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The Egyptian sarcophagus of the famous priest Nedjemankh is back home

Disappeared during the Arab Spring Revolution in 2011, the golden sarcophagus of the famous Egyptian priest Nedjemankh recently returned to Egypt after having previously been fraudulently sold to the Metropolitan Museum of Art in New York.

The Egyptian and American authorities have announced that the golden sarcophagus of the famous priest Nedjemankh, missing since the Arab Spring Revolution of 2011, has returned to Egypt, after having probably been fraudulently sold to the Metropolitan Museum of Art in New York in 2017.

A story that ends well

The New York Museum is said to have acquired the precious object in July 2017, for about 4 million dollars, from Christophe Kunicki, a Parisian art dealer. The latter allegedly transferred the gold sarcophagus to the museum, attaching false documents, including an Egyptian export permit forged in 1971, without the museum immediately becoming aware of the fraud.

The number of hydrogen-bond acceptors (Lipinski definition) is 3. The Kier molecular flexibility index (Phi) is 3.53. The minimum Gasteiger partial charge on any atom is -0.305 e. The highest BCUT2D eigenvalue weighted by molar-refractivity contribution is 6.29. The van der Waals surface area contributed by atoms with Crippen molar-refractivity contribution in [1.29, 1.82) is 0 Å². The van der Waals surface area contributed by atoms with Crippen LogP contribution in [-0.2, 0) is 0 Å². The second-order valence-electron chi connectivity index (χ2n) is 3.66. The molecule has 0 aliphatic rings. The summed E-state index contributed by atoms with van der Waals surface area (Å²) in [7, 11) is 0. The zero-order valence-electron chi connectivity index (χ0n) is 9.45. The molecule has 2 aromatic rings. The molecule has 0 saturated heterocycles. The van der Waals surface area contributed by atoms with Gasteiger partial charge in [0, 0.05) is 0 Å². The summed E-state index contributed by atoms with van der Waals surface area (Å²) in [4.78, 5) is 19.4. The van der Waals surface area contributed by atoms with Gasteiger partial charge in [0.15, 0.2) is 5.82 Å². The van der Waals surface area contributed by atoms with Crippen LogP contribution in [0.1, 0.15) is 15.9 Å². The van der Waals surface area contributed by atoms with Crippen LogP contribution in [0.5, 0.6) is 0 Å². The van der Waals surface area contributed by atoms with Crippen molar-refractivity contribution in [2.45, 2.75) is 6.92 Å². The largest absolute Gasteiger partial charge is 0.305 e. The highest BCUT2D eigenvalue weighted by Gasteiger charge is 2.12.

It was only last February that evidence revealed to Ahmed Fathy, restoration officer at the Egyptian Ministry of Antiquities, indicated that the highly prized artifact had been stolen as part of an international smuggling operation. After examining the evidence, the museum officials agreed to return the golden coffin to its rightful owners, the Egyptian people and removed the object from its exhibition.

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A historically rich sarcophagus

Although the sarcophagus no longer contains Nedjemankh, the principal priest of the Herakleopolis Arieshef Aries-God, it remains a rich and symbolic object for the Egyptian heritage. Decorated with hieroglyphic scenes and texts to guide the priest on his journey to eternal life, the great sarcophagus dates back to the 1st century BC.

The golden sarcophagus, symbol of the priest’s privileged relationship with the Egyptian Gods, has a unique feature: the thin layers of silver inside the sarcophagus would have been placed in this way to protect the priest’s face during his journey.


Published on 7 October 2019